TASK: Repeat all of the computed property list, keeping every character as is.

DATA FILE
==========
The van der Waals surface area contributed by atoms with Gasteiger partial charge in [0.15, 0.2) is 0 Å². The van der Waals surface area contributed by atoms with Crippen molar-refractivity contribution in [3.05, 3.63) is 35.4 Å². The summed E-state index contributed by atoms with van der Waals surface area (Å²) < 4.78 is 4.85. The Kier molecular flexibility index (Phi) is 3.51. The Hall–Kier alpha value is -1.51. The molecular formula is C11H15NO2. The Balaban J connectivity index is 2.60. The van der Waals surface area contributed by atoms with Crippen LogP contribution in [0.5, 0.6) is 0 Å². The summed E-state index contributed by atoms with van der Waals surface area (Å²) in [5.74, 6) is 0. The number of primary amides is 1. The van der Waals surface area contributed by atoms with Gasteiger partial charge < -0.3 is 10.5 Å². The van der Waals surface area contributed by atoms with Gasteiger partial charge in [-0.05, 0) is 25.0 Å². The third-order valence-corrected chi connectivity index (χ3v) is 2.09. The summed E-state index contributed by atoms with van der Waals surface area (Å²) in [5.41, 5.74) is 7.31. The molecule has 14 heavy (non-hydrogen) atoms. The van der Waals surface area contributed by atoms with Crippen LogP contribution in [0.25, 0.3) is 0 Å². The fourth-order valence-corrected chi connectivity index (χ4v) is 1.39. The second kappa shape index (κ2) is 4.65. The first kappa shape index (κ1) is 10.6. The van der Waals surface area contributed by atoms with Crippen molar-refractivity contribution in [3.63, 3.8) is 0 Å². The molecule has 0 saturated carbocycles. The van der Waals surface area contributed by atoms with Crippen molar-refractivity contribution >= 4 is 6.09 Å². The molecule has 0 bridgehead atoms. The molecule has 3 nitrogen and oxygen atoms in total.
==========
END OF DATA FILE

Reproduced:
The van der Waals surface area contributed by atoms with Gasteiger partial charge in [0.15, 0.2) is 0 Å². The van der Waals surface area contributed by atoms with Crippen molar-refractivity contribution in [3.05, 3.63) is 35.4 Å². The summed E-state index contributed by atoms with van der Waals surface area (Å²) < 4.78 is 4.85. The Kier molecular flexibility index (Phi) is 3.51. The Hall–Kier alpha value is -1.51. The molecular formula is C11H15NO2. The Balaban J connectivity index is 2.60. The van der Waals surface area contributed by atoms with Crippen LogP contribution in [0.5, 0.6) is 0 Å². The summed E-state index contributed by atoms with van der Waals surface area (Å²) in [5.74, 6) is 0. The number of primary amides is 1. The van der Waals surface area contributed by atoms with Gasteiger partial charge < -0.3 is 10.5 Å². The van der Waals surface area contributed by atoms with Gasteiger partial charge in [-0.05, 0) is 25.0 Å². The third-order valence-corrected chi connectivity index (χ3v) is 2.09. The summed E-state index contributed by atoms with van der Waals surface area (Å²) in [5.41, 5.74) is 7.31. The molecule has 14 heavy (non-hydrogen) atoms. The van der Waals surface area contributed by atoms with Crippen LogP contribution in [0.25, 0.3) is 0 Å². The fourth-order valence-corrected chi connectivity index (χ4v) is 1.39. The second kappa shape index (κ2) is 4.65. The first kappa shape index (κ1) is 10.6. The van der Waals surface area contributed by atoms with Crippen molar-refractivity contribution in [3.63, 3.8) is 0 Å². The molecule has 0 saturated carbocycles. The van der Waals surface area contributed by atoms with Crippen molar-refractivity contribution >= 4 is 6.09 Å². The molecule has 0 bridgehead atoms. The molecule has 3 nitrogen and oxygen atoms in total.